“Mindfulness” is all the rage right now, or more to the point, it’s all the calm state of mental wellbeing. Airport bookshops are chock full of guides on how to empty your head, ironically just at the time & place when most people are rushing around with high levels of cortisol and many things fighting for their inner attention.
Satya is a great proponent of Carol Dweck’s thinking on Mindset (though it’s fair to say, her book is better than her website), but it’s worth noting that talk of Mindset and mindfulness can sometimes confuse as they are not necessarily related, even if often connected. It’s arguably easier to be conscious of one if you practice the other.
Mindfulness starts for most people with meditation: if you’ve never really tried it, banish thoughts of yogic flying, far out sounds and oming your way through life. Whilst some people doubtless find these things relevant, a simple 10 minute exercise in breathing meditation can help to get your head straight before or even during a busy day,.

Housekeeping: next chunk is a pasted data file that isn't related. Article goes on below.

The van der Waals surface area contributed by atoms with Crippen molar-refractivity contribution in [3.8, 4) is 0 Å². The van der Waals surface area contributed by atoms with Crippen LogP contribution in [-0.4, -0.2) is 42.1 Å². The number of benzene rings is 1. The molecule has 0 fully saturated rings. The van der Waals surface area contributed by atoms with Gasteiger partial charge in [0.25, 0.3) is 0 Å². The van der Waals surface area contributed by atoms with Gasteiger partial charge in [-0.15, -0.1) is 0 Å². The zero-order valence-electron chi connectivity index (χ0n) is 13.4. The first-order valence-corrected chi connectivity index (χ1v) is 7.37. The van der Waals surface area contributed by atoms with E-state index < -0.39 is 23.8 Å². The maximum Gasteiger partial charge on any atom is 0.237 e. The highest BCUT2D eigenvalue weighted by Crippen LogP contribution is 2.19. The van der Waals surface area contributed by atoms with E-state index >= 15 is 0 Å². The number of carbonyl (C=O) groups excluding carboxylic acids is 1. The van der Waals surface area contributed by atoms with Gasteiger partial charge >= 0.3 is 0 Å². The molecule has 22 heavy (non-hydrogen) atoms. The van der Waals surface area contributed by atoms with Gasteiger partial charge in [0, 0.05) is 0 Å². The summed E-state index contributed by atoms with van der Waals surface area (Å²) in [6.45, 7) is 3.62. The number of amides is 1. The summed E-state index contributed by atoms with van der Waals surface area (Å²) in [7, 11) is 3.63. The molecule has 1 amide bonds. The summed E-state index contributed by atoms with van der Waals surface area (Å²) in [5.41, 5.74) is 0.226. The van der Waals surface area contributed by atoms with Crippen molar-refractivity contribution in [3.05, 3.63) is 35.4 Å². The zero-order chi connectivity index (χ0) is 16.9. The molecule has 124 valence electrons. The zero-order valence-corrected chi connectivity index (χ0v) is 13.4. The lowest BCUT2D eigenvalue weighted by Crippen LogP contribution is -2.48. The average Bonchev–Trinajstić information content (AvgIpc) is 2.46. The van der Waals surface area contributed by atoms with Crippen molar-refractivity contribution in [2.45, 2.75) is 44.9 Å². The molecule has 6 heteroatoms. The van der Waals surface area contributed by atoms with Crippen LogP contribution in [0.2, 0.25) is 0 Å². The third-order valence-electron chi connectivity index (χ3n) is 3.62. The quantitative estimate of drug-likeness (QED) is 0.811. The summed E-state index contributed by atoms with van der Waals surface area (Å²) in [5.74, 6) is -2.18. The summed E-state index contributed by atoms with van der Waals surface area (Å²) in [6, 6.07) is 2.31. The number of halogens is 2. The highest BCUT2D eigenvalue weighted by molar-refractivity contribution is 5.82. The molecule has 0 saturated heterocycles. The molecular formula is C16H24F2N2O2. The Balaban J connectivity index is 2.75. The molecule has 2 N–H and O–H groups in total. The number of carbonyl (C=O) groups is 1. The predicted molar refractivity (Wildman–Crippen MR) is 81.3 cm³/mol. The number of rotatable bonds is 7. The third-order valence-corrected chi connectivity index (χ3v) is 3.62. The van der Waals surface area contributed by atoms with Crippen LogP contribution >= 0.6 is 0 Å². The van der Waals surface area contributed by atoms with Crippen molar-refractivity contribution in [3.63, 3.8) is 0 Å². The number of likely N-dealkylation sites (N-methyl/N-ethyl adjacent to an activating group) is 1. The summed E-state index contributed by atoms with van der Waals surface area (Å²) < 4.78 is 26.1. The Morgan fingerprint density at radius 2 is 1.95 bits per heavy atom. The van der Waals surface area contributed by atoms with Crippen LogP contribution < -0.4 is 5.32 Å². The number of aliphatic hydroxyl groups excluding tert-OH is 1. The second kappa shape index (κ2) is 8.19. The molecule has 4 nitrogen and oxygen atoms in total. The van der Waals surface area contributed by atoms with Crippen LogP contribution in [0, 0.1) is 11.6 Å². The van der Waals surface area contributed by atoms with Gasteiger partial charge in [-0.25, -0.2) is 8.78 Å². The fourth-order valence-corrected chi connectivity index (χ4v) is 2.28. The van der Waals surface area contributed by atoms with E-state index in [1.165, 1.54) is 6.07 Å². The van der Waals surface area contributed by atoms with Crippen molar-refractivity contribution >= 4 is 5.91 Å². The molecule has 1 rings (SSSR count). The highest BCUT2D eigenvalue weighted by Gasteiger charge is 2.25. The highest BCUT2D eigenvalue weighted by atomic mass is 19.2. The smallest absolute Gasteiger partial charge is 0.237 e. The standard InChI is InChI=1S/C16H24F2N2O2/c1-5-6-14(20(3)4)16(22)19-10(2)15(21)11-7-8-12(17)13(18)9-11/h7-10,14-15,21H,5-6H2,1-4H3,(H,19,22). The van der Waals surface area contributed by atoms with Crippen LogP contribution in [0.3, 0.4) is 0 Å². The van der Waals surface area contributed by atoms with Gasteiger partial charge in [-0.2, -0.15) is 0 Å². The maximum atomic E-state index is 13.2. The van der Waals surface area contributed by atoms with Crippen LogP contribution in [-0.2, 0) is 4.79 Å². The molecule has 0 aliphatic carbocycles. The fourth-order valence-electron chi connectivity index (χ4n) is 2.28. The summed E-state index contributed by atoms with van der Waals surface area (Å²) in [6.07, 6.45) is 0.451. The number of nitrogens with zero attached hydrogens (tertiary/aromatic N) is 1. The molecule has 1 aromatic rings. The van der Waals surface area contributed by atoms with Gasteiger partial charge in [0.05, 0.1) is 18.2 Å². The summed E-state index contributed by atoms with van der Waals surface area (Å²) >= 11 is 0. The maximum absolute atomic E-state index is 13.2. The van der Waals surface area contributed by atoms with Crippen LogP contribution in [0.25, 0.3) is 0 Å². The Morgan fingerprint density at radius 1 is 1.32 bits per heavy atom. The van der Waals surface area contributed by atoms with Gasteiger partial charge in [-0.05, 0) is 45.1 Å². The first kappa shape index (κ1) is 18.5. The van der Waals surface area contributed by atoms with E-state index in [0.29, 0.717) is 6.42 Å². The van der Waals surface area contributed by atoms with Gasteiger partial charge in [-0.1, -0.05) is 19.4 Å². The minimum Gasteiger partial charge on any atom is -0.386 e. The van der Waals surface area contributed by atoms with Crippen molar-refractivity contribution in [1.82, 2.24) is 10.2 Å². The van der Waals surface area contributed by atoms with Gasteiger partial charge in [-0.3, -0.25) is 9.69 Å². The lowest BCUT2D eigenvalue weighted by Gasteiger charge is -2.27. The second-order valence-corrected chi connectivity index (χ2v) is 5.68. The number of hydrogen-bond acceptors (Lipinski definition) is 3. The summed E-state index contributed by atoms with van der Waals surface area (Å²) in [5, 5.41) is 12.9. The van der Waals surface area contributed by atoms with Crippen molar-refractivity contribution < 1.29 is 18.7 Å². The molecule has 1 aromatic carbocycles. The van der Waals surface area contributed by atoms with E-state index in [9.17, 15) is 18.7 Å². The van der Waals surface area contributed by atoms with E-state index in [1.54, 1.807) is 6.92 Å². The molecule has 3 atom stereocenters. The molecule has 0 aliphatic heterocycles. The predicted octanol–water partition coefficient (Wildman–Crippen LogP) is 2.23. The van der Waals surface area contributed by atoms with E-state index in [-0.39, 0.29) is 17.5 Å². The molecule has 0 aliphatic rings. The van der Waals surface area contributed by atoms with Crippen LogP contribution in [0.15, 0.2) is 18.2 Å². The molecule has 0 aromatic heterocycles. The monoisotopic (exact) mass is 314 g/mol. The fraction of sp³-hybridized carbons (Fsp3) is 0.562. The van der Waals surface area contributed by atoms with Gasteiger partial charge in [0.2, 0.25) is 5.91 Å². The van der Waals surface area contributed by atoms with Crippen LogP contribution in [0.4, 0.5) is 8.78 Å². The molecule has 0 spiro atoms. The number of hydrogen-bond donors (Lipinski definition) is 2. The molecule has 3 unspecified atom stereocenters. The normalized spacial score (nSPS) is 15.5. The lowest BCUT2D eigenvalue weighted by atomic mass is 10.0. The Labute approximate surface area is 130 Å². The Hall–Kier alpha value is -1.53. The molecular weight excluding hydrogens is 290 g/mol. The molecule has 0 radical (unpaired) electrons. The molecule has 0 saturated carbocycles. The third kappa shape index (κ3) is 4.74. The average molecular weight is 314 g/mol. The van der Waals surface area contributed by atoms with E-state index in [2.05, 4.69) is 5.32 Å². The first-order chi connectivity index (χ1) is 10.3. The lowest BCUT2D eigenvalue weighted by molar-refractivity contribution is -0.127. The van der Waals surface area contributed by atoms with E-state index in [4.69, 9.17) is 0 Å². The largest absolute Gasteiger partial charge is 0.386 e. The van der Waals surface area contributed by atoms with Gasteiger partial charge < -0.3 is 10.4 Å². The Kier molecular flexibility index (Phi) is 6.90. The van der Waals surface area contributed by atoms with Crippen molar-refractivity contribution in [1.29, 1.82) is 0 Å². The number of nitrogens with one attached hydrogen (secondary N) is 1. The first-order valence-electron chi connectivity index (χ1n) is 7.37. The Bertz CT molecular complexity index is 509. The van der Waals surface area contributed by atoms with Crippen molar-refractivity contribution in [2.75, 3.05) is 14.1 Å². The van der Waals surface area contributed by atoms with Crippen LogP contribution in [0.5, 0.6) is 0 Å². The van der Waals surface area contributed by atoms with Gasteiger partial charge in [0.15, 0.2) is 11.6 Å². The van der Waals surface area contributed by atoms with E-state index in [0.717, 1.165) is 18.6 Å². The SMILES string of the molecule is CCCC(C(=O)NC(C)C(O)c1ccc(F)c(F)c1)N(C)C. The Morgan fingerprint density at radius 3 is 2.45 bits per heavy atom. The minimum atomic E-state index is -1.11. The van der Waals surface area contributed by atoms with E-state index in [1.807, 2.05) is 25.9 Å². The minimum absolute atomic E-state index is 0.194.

Long-time UK Microsofties may recall the personal excellence training that was de rigeur in the tenure of a previous HR director, espoused by Nicholas Bate and his Strategic Edge consulting & training business. Not to be confused with a US business of the same name but a somewhat different charter.
Nick talked about a “personal operating system” ethos, called MEDS – Meditation, Exercise, Diet & Sleep. Here is a media file of the cassette tape he used to give out, to help attendees keep up the meditation bit, together with the warning of “don’t use this tape in the car”…
If you’re not a alumnus/alumna of the Personal Excellence course and want to try 10 minutes of meditation to help clear your heid, then you could do worse than check out www.headspace.com – it’s a subscription service of bite-sized meditation guides, aiming to help you better deal with the stuff that competes for mental attention.
There’s a great, free, 10-day introduction (10×10 minutes) online course, and there are iOS and Android apps to aid mobile digestion, though everything’s browser accessible so can be picked up anywhere. Headspace’s Andy Puddicombe gave a great TED talk a while back – start by giving this 10 minutes and see how you get on.
There’s no Windows app for Headspace, but other similar if less slick alternatives do exist, like Harmony. Search meditation in the Store, and you’ll find all sorts of others too.